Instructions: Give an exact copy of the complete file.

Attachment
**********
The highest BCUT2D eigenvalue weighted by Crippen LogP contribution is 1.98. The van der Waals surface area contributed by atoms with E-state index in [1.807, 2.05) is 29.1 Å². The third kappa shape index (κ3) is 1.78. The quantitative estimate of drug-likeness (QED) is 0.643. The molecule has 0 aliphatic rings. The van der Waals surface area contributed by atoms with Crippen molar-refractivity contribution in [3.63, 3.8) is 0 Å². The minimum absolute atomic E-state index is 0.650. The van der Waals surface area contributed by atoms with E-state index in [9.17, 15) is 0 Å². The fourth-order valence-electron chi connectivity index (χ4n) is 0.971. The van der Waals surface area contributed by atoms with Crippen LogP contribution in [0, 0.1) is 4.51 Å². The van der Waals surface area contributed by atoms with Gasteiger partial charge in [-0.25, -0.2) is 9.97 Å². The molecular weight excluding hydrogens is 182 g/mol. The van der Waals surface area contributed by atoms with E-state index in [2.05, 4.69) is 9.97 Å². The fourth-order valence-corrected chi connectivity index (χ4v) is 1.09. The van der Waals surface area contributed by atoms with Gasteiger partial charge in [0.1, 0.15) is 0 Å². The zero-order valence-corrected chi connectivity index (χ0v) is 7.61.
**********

The highest BCUT2D eigenvalue weighted by Crippen LogP contribution is 1.98. The van der Waals surface area contributed by atoms with E-state index in [1.807, 2.05) is 29.1 Å². The third kappa shape index (κ3) is 1.78. The quantitative estimate of drug-likeness (QED) is 0.643. The molecule has 0 aliphatic rings. The van der Waals surface area contributed by atoms with Crippen molar-refractivity contribution in [3.63, 3.8) is 0 Å². The minimum absolute atomic E-state index is 0.650. The van der Waals surface area contributed by atoms with E-state index in [9.17, 15) is 0 Å². The fourth-order valence-electron chi connectivity index (χ4n) is 0.971. The van der Waals surface area contributed by atoms with Crippen LogP contribution in [0, 0.1) is 4.51 Å². The van der Waals surface area contributed by atoms with Gasteiger partial charge in [-0.25, -0.2) is 9.97 Å². The molecular weight excluding hydrogens is 182 g/mol. The van der Waals surface area contributed by atoms with E-state index in [2.05, 4.69) is 9.97 Å². The fourth-order valence-corrected chi connectivity index (χ4v) is 1.09. The van der Waals surface area contributed by atoms with Gasteiger partial charge in [0.1, 0.15) is 0 Å². The zero-order valence-corrected chi connectivity index (χ0v) is 7.61.